first_imgIn the event of any underlying fund’s being invested outside France, the manager of an FRR fund will, for example, have to negotiate a clause with the underlying fund to excuse the FRR fund, according to the tender documents.The underlying investee funds could be regional or national funds investing in very small to medium-sized companies seeking capital investment for different development purposes (risk capital, development capital and transfer capital).However, FRR has ruled out participation in turnaround and “hostile” financing operations.Caisse des Dépôts et Consignations (CDC) will be the depositary of the FRR funds.The deadline for applications is noon (CET) on 29 July.Elsewhere, Norfolk County Council, which has been overseeing the National LGPS Frameworks, has put out to tender a multi-provider framework agreement for stewardship advisory services.It is seeking bids for five types of services: voting, engagement, voting and engagement, stewardship research and data services, and “stewardship-related project services”.The latter includes advising on “issues such as fossil fuel investment, human capital management, etc.” and providing advice on “preparing stewardship due-diligence tools for specific asset classes, e.g. real estate, forestry, etc.”.The voting and engagement services being sought include supporting clients in relation to meeting stewardship best practice, such as that set out in the UN Principles for Responsible Investment and the UK Stewardship Code.Providers can bid for any or all of the mandates, which the council has valued at between £4m (€5m) and £10m, depending on the take-up of the framework.As a National Framework, it can be used by any of the local government pension schemes (LGPS), the asset pools they are in the process of forming to meet government demands, and other public pension funds such as the Pension Protection Fund (PPF).  The framework agreement is for four years, with “call-offs” up to seven years.In other news, a Benelux institutional investor has tendered a global high-yield bond mandate via IPE Quest.The size of the mandate has not yet been decided.According to search QN-2201, the procurement process is not for an immediate investment need, and the client is undecided whether it will fund the mandate.The mandate is for a core investment style, using “enhanced and active” processes.While the maximum level of tracking error will be 5%, the benchmark has yet to be decided.Interested parties should have at least €2bn in high-yield bonds under management, and €3bn of total assets under management.Investment managers should have a track record of at least five years, although 10 is preferred.They should submit performance, gross of fees, to the end of May 2016 by the close of business on 6 July. The IPE news team is unable to answer any further questions about IPE Quest tender notices to protect the interests of clients conducting the search. To obtain information directly from IPE Quest, please contact Jayna Vishram on +44 (0) 20 3465 9330 or email jayna.vishram@ipe-quest.com.,WebsitesWe are not responsible for the content of external sitesLink to FRR tender documents (in French) France’s €36.3bn national reserve fund, the Fonds de Réserve pour les Retraites (FRR), has taken a further step in the implementation of a new allocation to illiquid assets, having put out to tender up to €400m in mandates for domestic private equity investment.The reserve fund has already launched a €600m private debt tender and recently secured a rule change to allow it to invest more in investment funds, which it will use to meet its targeted allocations to infrastructure and property.Last week, it launched a procurement process for indirect capital investment in unlisted French companies.It is looking to award up to four mandates for investment managers to establish and manage funds for FRR that are to invest exclusively in investment funds whose objective must be to invest at least 80% of their assets in unlisted French companies’ equity capital.last_img read more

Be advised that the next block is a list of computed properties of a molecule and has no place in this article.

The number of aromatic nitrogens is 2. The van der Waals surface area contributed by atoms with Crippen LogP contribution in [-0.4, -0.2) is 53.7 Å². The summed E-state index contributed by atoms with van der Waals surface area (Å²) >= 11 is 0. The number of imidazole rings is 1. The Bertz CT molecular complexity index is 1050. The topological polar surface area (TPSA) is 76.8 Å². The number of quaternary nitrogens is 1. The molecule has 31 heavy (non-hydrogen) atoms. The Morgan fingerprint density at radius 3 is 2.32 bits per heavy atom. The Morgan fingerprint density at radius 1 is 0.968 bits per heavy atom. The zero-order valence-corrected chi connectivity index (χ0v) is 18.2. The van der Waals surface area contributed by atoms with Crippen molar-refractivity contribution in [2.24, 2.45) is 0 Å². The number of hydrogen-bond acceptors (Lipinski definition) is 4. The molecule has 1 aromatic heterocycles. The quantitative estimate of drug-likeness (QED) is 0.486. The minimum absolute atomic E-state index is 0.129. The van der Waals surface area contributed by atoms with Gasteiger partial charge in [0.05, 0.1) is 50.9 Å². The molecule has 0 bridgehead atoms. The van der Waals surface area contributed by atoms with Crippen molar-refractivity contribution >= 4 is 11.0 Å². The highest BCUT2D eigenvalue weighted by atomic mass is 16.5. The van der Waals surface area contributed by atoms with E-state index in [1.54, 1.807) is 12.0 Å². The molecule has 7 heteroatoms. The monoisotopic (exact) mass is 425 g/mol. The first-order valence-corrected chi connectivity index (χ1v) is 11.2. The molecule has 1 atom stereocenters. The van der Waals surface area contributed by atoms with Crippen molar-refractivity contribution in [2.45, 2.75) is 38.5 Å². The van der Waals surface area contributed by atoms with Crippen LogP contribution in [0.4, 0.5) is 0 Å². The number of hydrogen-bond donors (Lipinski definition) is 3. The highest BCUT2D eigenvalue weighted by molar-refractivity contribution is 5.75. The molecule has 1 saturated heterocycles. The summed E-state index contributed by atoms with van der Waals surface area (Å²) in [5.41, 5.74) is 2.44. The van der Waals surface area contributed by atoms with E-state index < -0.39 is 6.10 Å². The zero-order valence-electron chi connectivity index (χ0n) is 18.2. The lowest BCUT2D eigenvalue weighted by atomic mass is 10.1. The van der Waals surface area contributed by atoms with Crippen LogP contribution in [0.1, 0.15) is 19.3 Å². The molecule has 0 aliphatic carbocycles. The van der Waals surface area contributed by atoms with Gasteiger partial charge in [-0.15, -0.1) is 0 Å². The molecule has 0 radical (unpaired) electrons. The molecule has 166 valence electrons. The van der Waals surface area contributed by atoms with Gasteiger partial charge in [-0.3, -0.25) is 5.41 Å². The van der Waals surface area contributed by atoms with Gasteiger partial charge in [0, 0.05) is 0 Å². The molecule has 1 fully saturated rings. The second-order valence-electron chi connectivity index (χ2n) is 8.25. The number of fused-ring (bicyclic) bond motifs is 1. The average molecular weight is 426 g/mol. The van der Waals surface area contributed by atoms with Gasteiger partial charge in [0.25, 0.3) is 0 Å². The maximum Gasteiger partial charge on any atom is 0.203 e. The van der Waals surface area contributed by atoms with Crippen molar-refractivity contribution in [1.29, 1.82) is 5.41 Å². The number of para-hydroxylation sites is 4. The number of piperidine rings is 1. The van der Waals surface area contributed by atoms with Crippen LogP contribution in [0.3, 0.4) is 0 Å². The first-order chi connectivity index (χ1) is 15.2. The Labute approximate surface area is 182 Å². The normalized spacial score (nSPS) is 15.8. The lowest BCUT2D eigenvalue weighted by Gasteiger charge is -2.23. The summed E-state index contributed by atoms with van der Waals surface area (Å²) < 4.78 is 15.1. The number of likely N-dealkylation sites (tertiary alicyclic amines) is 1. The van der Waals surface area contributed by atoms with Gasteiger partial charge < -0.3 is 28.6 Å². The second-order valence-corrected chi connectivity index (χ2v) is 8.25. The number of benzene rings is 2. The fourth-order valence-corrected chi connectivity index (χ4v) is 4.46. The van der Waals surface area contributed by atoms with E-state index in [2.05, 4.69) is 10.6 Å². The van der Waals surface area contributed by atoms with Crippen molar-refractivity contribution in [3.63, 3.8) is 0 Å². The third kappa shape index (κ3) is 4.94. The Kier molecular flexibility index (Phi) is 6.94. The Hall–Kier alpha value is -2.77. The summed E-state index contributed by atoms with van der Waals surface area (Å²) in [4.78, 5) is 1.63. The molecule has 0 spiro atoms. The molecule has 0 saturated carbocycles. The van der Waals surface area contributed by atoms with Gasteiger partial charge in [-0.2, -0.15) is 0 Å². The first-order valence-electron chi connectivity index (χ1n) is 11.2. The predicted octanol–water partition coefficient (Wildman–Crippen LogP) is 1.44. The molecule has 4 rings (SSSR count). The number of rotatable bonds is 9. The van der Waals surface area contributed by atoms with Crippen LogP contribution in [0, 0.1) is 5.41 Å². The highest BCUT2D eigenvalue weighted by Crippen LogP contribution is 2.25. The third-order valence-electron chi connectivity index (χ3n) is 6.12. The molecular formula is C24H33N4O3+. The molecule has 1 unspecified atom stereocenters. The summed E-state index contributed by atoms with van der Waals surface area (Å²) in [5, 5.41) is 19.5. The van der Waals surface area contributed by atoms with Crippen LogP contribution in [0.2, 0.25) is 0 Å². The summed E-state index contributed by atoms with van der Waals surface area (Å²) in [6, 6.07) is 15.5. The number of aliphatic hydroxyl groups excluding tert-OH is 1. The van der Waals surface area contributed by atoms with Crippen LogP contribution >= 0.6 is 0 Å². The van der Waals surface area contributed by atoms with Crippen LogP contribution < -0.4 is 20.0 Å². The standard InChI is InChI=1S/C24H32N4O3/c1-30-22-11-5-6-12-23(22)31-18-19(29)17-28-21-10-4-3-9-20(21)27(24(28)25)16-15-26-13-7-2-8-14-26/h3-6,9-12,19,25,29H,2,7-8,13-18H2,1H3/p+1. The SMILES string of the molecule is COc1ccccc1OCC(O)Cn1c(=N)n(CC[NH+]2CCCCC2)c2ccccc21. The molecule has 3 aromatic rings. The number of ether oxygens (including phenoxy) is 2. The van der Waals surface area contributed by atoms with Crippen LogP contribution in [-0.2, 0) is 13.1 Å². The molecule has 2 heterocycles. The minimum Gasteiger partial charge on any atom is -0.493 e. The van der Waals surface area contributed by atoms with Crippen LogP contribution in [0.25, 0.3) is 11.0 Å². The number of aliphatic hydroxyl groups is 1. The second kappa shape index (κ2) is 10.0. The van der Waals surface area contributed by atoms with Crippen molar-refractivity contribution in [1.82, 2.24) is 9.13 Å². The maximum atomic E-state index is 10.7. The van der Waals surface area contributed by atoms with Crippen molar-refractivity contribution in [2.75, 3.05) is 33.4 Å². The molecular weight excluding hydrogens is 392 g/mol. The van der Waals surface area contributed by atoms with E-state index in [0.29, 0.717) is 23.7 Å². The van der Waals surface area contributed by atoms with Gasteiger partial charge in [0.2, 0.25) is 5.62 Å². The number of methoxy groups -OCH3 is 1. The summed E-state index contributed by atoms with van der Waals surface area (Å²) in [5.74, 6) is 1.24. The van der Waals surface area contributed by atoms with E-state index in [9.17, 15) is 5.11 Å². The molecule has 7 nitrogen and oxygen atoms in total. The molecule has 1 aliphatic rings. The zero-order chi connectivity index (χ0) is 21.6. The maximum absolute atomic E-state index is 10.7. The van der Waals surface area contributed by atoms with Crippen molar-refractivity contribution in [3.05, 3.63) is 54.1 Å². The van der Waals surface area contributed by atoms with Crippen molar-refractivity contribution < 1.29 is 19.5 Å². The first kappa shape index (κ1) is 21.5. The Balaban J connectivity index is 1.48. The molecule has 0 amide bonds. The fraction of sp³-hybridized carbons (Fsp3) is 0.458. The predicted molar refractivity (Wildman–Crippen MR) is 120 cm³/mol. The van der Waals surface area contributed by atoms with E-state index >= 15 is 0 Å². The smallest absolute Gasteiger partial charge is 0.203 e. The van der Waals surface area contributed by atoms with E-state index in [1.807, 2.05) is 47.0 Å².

​Insurance Europe criticises IORP II changes to cross-border funding